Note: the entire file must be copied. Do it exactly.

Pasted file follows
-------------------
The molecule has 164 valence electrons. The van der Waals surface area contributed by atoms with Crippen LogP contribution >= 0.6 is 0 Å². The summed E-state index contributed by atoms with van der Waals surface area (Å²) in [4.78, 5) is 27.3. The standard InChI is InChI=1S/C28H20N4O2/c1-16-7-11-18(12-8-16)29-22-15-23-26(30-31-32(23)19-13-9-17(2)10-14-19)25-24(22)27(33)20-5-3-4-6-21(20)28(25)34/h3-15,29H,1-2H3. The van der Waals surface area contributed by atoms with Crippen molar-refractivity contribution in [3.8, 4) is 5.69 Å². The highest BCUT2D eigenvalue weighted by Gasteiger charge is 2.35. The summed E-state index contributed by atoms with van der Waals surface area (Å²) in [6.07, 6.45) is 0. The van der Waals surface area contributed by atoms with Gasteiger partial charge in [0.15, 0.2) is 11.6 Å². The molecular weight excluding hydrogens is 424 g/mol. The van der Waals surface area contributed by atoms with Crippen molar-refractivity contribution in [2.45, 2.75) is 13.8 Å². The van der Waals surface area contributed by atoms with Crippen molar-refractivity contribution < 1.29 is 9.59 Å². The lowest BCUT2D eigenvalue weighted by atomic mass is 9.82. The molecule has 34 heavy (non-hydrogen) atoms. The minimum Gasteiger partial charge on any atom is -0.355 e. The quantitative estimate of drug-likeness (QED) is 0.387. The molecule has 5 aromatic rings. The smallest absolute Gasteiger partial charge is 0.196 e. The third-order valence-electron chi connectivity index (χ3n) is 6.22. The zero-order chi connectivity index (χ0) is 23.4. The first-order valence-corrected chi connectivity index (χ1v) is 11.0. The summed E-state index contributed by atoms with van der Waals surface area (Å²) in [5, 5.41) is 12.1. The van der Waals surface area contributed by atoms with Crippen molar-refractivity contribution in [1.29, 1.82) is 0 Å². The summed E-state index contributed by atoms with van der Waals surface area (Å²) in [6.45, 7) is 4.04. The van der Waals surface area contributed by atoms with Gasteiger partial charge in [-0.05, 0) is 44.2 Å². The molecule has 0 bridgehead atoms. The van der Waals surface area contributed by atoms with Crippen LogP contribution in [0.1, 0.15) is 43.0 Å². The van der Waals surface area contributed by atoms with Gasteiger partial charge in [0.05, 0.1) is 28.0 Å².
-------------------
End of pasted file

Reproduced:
The molecule has 164 valence electrons. The van der Waals surface area contributed by atoms with Crippen LogP contribution >= 0.6 is 0 Å². The summed E-state index contributed by atoms with van der Waals surface area (Å²) in [4.78, 5) is 27.3. The standard InChI is InChI=1S/C28H20N4O2/c1-16-7-11-18(12-8-16)29-22-15-23-26(30-31-32(23)19-13-9-17(2)10-14-19)25-24(22)27(33)20-5-3-4-6-21(20)28(25)34/h3-15,29H,1-2H3. The van der Waals surface area contributed by atoms with Crippen molar-refractivity contribution in [3.8, 4) is 5.69 Å². The highest BCUT2D eigenvalue weighted by Gasteiger charge is 2.35. The summed E-state index contributed by atoms with van der Waals surface area (Å²) in [6.07, 6.45) is 0. The van der Waals surface area contributed by atoms with Gasteiger partial charge in [0.15, 0.2) is 11.6 Å². The molecular weight excluding hydrogens is 424 g/mol. The van der Waals surface area contributed by atoms with Crippen molar-refractivity contribution in [2.45, 2.75) is 13.8 Å². The van der Waals surface area contributed by atoms with Crippen molar-refractivity contribution < 1.29 is 9.59 Å². The lowest BCUT2D eigenvalue weighted by atomic mass is 9.82. The molecule has 34 heavy (non-hydrogen) atoms. The minimum Gasteiger partial charge on any atom is -0.355 e. The quantitative estimate of drug-likeness (QED) is 0.387. The molecule has 5 aromatic rings. The smallest absolute Gasteiger partial charge is 0.196 e. The third-order valence-electron chi connectivity index (χ3n) is 6.22. The zero-order chi connectivity index (χ0) is 23.4. The first-order valence-corrected chi connectivity index (χ1v) is 11.0. The summed E-state index contributed by atoms with van der Waals surface area (Å²) in [5, 5.41) is 12.1. The van der Waals surface area contributed by atoms with Crippen molar-refractivity contribution in [1.29, 1.82) is 0 Å². The summed E-state index contributed by atoms with van der Waals surface area (Å²) in [6.45, 7) is 4.04. The van der Waals surface area contributed by atoms with Gasteiger partial charge in [-0.05, 0) is 44.2 Å². The molecule has 0 bridgehead atoms. The van der Waals surface area contributed by atoms with Crippen LogP contribution in [0.1, 0.15) is 43.0 Å². The van der Waals surface area contributed by atoms with Gasteiger partial charge in [0.05, 0.1) is 28.0 Å².